AUGUSTA, Maine — Democratic Gov. Janet Mills signed off on a $1.2 billion supplemental budget Wednesday that sends more than half of the money to residents in the form of $850 relief checks.
Backed by dozens of lawmakers and cabinet members, the governor signed the bill into law in the State House Hall of Flags.
“What this budget shows once again — through hard work and good faith negotiation — Democrats, Republicans and independents can come together to do what is right for Maine people. And that we can do so without rancor or bitter partisanship that has sometimes divided Augusta in the past,” she told the assembly.
The swift action means the checks will be mailed to more than 850,000 Mainers as early as June.
Lawmakers overwhelmingly approved the budget proposal in a show of bipartisanship.
Mills proposed returning much of the money to Mainers, taking a suggestion from Republicans as a historic surplus ballooned thanks to federal spending and rosier-than-expected revenue forecasts. It was originally touted as pandemic relief, but is now called inflationary relief.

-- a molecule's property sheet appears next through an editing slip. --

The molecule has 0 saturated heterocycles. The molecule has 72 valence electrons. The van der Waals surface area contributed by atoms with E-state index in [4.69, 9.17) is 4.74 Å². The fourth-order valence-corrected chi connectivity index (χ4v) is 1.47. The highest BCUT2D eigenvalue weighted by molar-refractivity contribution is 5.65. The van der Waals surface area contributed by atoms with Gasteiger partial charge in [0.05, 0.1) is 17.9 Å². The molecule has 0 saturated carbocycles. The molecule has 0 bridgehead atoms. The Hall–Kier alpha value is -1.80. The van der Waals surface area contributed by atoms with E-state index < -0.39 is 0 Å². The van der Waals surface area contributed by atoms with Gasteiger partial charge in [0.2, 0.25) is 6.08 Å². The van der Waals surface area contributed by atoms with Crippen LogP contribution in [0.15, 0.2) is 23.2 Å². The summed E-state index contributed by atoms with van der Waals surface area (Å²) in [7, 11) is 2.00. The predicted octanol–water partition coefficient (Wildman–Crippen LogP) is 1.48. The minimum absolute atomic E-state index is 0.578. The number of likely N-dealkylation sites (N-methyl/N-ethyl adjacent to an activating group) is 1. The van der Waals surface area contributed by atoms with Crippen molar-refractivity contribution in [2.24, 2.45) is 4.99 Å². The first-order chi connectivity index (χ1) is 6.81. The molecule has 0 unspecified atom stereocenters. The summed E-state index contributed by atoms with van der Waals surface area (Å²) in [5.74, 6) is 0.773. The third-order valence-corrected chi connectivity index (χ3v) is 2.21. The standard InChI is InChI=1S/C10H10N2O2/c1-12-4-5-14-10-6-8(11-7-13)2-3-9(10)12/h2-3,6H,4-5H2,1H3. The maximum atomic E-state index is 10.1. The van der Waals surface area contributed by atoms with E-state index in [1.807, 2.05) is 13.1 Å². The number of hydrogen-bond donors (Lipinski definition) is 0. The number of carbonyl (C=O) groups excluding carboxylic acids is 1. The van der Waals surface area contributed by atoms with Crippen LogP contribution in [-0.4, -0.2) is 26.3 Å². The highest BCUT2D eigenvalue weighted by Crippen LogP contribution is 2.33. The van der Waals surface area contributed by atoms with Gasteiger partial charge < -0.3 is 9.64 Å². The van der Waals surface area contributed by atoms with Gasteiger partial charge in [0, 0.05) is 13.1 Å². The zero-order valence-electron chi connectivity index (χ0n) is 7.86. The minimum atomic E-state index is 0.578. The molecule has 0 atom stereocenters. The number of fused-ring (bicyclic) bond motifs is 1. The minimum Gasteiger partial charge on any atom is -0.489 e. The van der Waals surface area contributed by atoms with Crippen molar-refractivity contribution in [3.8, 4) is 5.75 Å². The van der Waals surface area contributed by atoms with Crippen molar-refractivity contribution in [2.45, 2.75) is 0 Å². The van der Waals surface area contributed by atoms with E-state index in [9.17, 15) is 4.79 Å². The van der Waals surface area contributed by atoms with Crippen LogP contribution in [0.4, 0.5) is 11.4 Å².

Mills’ opponent in the upcoming election, former Republican Gov. Paul LePage, derided the relief checks as a “gimmick.”
But Mills called her budget “a victory for Maine people, a victory for our economy, and a victory for our future.”
In addition to direct payments, which accounted for $729 million of total spending, the budget included $60 million to address contamination from so-called forever chemicals including PFAS.
It also includes $20 million to fund two years of free community college for eligible graduating high school students between 2020 and 2023.
It provides property tax relief for older Mainers and lower income tenants and homeowners, and boosts income tax exemptions for retiree pensions. It also includes assistance to child care workers, and an emergency housing relief fund to address homelessness.
Other provisions include a $3 million legal fund to help the lobster industry battle the federal government over rules aimed at protecting endangered North Atlantic Right Whales. Absent from the budget was additional funding to address legal services for the poor.
As for those $850 payments, most of the state’s residents qualify.
The checks will be mailed to those earning up to $100,000 for an individual or married filing separately; up to $150,000 for head of household; and up to $200,000 for couples filing jointly.
Story by David Sharp